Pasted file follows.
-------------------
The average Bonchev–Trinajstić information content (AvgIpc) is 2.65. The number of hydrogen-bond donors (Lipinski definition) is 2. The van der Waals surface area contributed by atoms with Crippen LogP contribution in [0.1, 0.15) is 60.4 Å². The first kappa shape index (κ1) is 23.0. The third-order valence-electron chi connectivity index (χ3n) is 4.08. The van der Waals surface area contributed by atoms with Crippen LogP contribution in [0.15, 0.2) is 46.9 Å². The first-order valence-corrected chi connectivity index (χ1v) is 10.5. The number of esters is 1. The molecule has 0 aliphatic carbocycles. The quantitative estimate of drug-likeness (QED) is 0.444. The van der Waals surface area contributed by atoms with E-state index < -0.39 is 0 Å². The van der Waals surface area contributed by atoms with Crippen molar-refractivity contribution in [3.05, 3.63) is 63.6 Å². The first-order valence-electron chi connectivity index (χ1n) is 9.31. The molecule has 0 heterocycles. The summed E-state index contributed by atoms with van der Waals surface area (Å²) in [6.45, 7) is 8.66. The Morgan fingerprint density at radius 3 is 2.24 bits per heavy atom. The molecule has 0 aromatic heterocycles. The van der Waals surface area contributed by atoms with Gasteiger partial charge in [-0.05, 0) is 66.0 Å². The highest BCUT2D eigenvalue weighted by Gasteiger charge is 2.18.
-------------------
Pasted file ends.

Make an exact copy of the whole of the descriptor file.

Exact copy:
The average Bonchev–Trinajstić information content (AvgIpc) is 2.65. The number of hydrogen-bond donors (Lipinski definition) is 2. The van der Waals surface area contributed by atoms with Crippen LogP contribution in [0.1, 0.15) is 60.4 Å². The first kappa shape index (κ1) is 23.0. The third-order valence-electron chi connectivity index (χ3n) is 4.08. The van der Waals surface area contributed by atoms with Crippen LogP contribution in [0.15, 0.2) is 46.9 Å². The first-order valence-corrected chi connectivity index (χ1v) is 10.5. The number of esters is 1. The molecule has 0 aliphatic carbocycles. The quantitative estimate of drug-likeness (QED) is 0.444. The van der Waals surface area contributed by atoms with E-state index < -0.39 is 0 Å². The van der Waals surface area contributed by atoms with Crippen molar-refractivity contribution in [3.05, 3.63) is 63.6 Å². The first-order valence-electron chi connectivity index (χ1n) is 9.31. The molecule has 0 heterocycles. The summed E-state index contributed by atoms with van der Waals surface area (Å²) in [6.45, 7) is 8.66. The Morgan fingerprint density at radius 3 is 2.24 bits per heavy atom. The molecule has 0 aromatic heterocycles. The van der Waals surface area contributed by atoms with Gasteiger partial charge in [-0.05, 0) is 66.0 Å². The highest BCUT2D eigenvalue weighted by Gasteiger charge is 2.18.